Kelywn Sole is an award-winning South African poet and Professor Emeritus at the University of Cape Town. Fellow poet, Jacques Coetzee, interviewed him about his new collection Skin Rafts and his work. This conversation grew out of what was meant to be a brief exchange, possibly for publication on an online blog dedicated to poetry. However, Kelwyn’s responses were more expansive and generous than expected. Afterward, both Jacques and Kelwyn felt that the entire interview should be published.
Jacques: The meanings ascribed to skin are at the centre of so much discourse, both here in South Africa and abroad. With this in mind, would you like to say something about Skin Rafts as a title? Does this collection feel like a new departure, or is it a continuation of older themes and conversations?
Kelwyn: The idea of ‘bobbing on a raft of skin’ first occurred in a poem in a much earlier book of mine: I only realised this while I was doing the final edits on this one. So my attraction to this trope must have been ongoing for a while. I think its meaning is in part about the precariousness and fragility of existence, the fallibility of who we are—the title of my previous book, Walking, Falling, also points in this direction. On one level, the title’s about human existence, about floating over something which can be unknown and frightening … the experience of living, in short. Yet, in my concrete experience I’ve found that being at sea in a small boat is not only frightening but invigorating as well. In this way Skin Rafts is about how just being alive, trying to live, is full of darkness but also light. Fear and joy simultaneously.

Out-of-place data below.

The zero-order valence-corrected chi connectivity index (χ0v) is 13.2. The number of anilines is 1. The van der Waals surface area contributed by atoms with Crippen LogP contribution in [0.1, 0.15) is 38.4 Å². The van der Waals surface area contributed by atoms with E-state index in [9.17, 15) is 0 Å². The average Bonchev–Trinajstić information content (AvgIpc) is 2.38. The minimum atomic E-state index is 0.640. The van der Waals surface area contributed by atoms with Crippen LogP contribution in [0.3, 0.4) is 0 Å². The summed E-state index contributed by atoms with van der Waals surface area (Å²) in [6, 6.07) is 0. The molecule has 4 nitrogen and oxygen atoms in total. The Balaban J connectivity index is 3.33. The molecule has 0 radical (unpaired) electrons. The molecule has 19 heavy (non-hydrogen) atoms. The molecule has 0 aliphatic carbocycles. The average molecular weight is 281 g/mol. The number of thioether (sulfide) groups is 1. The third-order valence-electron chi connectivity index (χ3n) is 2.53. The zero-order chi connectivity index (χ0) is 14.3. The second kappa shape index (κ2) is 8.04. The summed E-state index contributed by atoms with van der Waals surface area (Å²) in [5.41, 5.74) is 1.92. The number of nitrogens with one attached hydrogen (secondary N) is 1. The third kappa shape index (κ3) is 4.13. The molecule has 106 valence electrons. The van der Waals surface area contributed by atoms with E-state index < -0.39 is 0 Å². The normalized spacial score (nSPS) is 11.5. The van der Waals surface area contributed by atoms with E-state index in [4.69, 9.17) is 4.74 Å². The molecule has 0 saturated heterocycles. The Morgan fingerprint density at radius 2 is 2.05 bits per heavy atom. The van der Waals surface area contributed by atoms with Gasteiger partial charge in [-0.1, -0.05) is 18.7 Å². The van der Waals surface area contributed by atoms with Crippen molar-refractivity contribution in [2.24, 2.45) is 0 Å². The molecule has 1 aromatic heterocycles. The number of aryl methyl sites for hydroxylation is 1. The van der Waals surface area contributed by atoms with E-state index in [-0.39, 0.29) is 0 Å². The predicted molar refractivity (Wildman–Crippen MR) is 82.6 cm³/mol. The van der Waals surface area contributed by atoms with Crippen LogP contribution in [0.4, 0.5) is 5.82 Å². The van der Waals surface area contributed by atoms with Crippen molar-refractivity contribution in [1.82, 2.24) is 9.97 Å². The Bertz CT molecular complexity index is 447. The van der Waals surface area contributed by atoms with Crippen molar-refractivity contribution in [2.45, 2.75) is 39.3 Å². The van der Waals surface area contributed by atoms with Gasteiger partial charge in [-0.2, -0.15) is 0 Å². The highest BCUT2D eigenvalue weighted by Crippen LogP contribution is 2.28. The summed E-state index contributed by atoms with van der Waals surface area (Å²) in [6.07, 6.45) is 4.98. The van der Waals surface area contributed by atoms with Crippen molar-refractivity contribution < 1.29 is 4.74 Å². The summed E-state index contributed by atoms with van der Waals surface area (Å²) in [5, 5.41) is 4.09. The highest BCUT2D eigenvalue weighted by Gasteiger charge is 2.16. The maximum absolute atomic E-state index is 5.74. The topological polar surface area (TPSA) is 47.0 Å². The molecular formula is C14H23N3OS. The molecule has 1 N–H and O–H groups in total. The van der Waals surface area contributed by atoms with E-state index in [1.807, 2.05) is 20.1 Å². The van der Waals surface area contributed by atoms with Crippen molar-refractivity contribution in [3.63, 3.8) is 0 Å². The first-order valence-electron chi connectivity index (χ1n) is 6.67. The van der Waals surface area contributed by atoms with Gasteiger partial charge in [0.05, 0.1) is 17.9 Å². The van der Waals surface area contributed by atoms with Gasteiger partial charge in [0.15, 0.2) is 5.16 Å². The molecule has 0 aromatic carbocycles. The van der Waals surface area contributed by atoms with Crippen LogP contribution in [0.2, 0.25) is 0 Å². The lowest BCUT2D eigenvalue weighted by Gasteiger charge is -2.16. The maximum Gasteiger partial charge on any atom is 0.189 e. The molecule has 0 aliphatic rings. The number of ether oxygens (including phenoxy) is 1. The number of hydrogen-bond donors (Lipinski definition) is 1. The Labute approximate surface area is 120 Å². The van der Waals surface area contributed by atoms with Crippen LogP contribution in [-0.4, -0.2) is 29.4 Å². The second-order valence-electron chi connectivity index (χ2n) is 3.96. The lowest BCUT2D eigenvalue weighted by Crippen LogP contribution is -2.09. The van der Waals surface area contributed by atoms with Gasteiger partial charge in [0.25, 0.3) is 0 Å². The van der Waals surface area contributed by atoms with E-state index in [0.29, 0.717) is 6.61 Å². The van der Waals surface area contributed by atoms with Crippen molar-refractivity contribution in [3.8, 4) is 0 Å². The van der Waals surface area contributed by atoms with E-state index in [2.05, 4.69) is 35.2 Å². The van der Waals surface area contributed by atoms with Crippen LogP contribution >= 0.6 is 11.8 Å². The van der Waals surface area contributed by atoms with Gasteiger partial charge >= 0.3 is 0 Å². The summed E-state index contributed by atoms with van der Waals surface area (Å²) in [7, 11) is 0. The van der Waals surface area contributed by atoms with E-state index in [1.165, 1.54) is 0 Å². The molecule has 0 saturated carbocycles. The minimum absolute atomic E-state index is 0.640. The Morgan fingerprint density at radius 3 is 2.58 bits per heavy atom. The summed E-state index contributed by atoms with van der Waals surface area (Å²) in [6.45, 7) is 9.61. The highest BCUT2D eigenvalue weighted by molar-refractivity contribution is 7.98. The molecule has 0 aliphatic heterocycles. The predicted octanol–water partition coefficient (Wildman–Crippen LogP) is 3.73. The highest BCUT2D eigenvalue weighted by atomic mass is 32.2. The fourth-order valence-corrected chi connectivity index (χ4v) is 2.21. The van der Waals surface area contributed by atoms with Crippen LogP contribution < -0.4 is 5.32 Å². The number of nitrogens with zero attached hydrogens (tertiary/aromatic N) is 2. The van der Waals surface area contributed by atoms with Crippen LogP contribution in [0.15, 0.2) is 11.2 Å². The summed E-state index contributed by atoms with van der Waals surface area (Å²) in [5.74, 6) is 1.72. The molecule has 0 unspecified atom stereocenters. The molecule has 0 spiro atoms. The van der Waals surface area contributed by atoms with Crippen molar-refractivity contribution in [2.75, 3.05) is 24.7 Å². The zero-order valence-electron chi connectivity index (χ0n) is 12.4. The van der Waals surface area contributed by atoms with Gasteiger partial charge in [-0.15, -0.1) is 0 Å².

In addition, given the history of the land into which I was born, it also has to be about skin, literally. We live in a country which has always been obsessed and prescriptive about who we are, based on appearance. So: identity, skin colour, race. One’s skin is both a thin covering and given enormous weight as a foundational, explanatory cultural and personal principle. But I’ve never been content with this, either in apartheid South Africa or with the reversed racial myths predominant now. What we’re still doing too often, I feel, is just to invert the positive and negative values given to racial stereotypes, rather than question them. Skin Rafts as a title seems fitting because I needed to say something about the wave of identity politics we are experiencing at the moment; and try to relate to, tease out and either agree with or criticise its common assumptions in some of the poems. My view of identity is from the left, but from a group in the left that is ambivalent and critical about some of the more conservative forms of identity politics doing the rounds. Class is downplayed in these versions, consistently. Quite a few of them have been imported into South Africa online from—especially but not only—the United States, and fit neatly into the aspirations and senses of self of the new middle class. In the process, they ignore many of Africa’s own thinkers who wrote about race and class, such as [Amílcar] Cabral and [Samora] Machel, as well as someone like Frantz Fanon, who was scathing about what he called the comprador bourgeoisie.